As one of the leading producers of industrial polyester yarn, Hailide America works with customers industries ranging from a variety of industries that produce products used with automobiles, public services, construction projects, and more. We are asked by prospective customers about the raw materials used to make industrial polyester yarn from time to time, so we decided to address that in this article.

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What Is the Primary Raw Material Found in Polyester Yarn?

The primary raw material found in industrial polyester yarn is the polyester polymer itself, which compromises around 98.5-99.5% of the yarn. Within the polymer there could be additives such as colorants and functional polymer additives providing long lasting beneficial properties to the yarn. These additives, often known as “melt additives” are added into the polyester polymer during the extrusion process and are therefore locked inside the polymer.

On the surface of the yarn, chemicals known as “spin finishes” are applied. These spin finishes are normally 0.5 to 1.5% of the yarn composition. Spin finishes are either basic processing aids which are needed in the production process of the polyester yarn itself but can also play an important role in downstream processing such as knitting or weaving by providing needed lubrication. Or the spin finishes can also provide “functionality” or “performance” such as low wick, adhesive activation, abrasion resistance (marine rope applications), etc.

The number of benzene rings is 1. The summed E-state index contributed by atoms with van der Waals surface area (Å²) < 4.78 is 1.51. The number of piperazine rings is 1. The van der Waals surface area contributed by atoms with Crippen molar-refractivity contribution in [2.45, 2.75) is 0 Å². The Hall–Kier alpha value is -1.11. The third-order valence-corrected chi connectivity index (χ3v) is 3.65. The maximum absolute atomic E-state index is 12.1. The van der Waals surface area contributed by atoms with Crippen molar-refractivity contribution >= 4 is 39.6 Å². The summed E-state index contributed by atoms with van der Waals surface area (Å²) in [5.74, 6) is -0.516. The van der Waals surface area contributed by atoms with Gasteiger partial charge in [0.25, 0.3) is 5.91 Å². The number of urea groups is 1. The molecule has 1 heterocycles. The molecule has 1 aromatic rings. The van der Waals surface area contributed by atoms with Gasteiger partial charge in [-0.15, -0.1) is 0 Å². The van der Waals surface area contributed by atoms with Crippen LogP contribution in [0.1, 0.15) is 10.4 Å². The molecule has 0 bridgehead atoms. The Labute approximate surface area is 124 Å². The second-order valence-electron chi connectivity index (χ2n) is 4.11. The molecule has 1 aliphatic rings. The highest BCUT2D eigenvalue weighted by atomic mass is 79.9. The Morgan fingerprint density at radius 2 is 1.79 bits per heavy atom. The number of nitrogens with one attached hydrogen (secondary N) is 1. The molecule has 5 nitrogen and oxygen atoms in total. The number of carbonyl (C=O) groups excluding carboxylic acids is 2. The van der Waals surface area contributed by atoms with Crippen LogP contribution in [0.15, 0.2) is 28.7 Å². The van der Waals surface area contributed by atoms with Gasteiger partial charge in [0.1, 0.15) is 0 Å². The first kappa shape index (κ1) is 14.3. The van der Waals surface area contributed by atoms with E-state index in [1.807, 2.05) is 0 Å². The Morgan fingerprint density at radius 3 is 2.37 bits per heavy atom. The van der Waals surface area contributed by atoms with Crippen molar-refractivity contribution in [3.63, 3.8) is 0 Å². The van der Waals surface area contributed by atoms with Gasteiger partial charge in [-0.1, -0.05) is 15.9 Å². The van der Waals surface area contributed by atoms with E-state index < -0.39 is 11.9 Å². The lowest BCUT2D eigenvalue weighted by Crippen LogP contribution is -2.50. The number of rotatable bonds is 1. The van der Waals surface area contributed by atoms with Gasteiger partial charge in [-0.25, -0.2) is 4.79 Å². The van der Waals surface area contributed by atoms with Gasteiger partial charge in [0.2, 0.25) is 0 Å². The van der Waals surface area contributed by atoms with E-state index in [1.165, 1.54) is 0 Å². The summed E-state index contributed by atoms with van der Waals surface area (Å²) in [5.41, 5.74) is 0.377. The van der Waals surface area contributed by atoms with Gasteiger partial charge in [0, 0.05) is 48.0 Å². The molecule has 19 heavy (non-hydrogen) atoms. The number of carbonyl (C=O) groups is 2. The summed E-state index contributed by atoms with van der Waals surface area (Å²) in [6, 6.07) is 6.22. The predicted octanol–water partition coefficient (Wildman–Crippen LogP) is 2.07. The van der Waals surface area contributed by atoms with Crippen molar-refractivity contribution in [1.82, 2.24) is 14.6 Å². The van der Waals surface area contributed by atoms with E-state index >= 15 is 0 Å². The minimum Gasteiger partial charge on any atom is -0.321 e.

What Are Polyester Polymers Made Of?

The polyester polymer is comprised of two ingredients.

Purified Terephthalic Acid (PTA):  This is the primary raw material in the production of polyester.  It is a powder that is primarily used in the production of polyester. 

Mono Ethylene Glycol (MEG):  This is the second component of polyester polymer.  MEG is essentially anti-freeze.  Its applications are very widespread and diverse.  Polyester production is just one market in a sea of many for this petrochemical.

To produce polyester chip (or polymer), you need approximately 86% PTA and 35% MEG by weight.  Obviously, these figures do not add up to 100%.  An excess of MEG is required to facilitate the chemical reaction.  At the end of the polyester polymer production process, the manufacturer ends up with Spent Ethylene Glycol.  This can be refined and recycled back into the EG markets for other end uses.

Melt additives; Color masterbatch.

Color masterbatches, in its basic form, is a blend of dye or pigment with a polymer which is the carrier for the color. The masterbatch is produced by first mixing the components in the correct ratio and then melting, extruding, cooling, and cutting into pellets. These pellets are the masterbatch which will be used to color the polyester during the yarn production process.

The masterbatch is added at a controlled and consistent level into the front end of the extruder which is used to melt the polyester polymer. The masterbatch melts along with the polyester and is mixed homogenously throughout the molten polyester so that the filaments emerging from the spinneret are all the same color. A wide range of colors can be offered from black to pastel shades. Masterbatches are designed to give the yarn good color fastness, good consistency, and repeatability of color from batch to batch and within the batch.

Melt additives for functionality.